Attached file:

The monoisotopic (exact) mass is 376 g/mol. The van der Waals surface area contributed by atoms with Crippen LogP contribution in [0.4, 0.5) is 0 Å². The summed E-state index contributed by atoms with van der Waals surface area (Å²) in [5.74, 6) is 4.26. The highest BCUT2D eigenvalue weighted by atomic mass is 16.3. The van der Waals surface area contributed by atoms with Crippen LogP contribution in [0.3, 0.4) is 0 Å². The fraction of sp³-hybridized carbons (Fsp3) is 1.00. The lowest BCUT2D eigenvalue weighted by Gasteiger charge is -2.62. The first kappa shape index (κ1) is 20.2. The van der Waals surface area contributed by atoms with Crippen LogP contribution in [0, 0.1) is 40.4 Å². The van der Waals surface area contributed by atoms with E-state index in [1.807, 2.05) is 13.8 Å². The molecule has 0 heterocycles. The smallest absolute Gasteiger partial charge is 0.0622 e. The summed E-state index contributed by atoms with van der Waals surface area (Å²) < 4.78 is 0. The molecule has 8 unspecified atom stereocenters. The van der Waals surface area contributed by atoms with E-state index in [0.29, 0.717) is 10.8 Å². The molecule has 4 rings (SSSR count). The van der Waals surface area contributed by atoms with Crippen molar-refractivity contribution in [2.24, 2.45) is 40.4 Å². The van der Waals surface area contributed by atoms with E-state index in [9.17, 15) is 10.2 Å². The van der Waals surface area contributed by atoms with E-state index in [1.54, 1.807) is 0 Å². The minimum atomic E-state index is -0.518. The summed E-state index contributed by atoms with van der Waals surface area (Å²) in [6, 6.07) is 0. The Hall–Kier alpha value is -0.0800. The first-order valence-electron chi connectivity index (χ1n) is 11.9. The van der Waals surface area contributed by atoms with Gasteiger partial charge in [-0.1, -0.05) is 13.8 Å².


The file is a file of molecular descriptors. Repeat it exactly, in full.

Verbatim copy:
The monoisotopic (exact) mass is 376 g/mol. The van der Waals surface area contributed by atoms with Crippen LogP contribution in [0.4, 0.5) is 0 Å². The summed E-state index contributed by atoms with van der Waals surface area (Å²) in [5.74, 6) is 4.26. The highest BCUT2D eigenvalue weighted by atomic mass is 16.3. The van der Waals surface area contributed by atoms with Crippen LogP contribution in [0.3, 0.4) is 0 Å². The fraction of sp³-hybridized carbons (Fsp3) is 1.00. The lowest BCUT2D eigenvalue weighted by Gasteiger charge is -2.62. The first kappa shape index (κ1) is 20.2. The van der Waals surface area contributed by atoms with Crippen LogP contribution in [0, 0.1) is 40.4 Å². The van der Waals surface area contributed by atoms with E-state index in [1.807, 2.05) is 13.8 Å². The molecule has 0 heterocycles. The smallest absolute Gasteiger partial charge is 0.0622 e. The summed E-state index contributed by atoms with van der Waals surface area (Å²) < 4.78 is 0. The molecule has 8 unspecified atom stereocenters. The van der Waals surface area contributed by atoms with E-state index in [0.29, 0.717) is 10.8 Å². The molecule has 4 rings (SSSR count). The van der Waals surface area contributed by atoms with Crippen molar-refractivity contribution in [2.24, 2.45) is 40.4 Å². The van der Waals surface area contributed by atoms with E-state index in [9.17, 15) is 10.2 Å². The van der Waals surface area contributed by atoms with E-state index in [1.54, 1.807) is 0 Å². The minimum atomic E-state index is -0.518. The summed E-state index contributed by atoms with van der Waals surface area (Å²) in [6, 6.07) is 0. The Hall–Kier alpha value is -0.0800. The first-order valence-electron chi connectivity index (χ1n) is 11.9. The van der Waals surface area contributed by atoms with Gasteiger partial charge in [-0.1, -0.05) is 13.8 Å².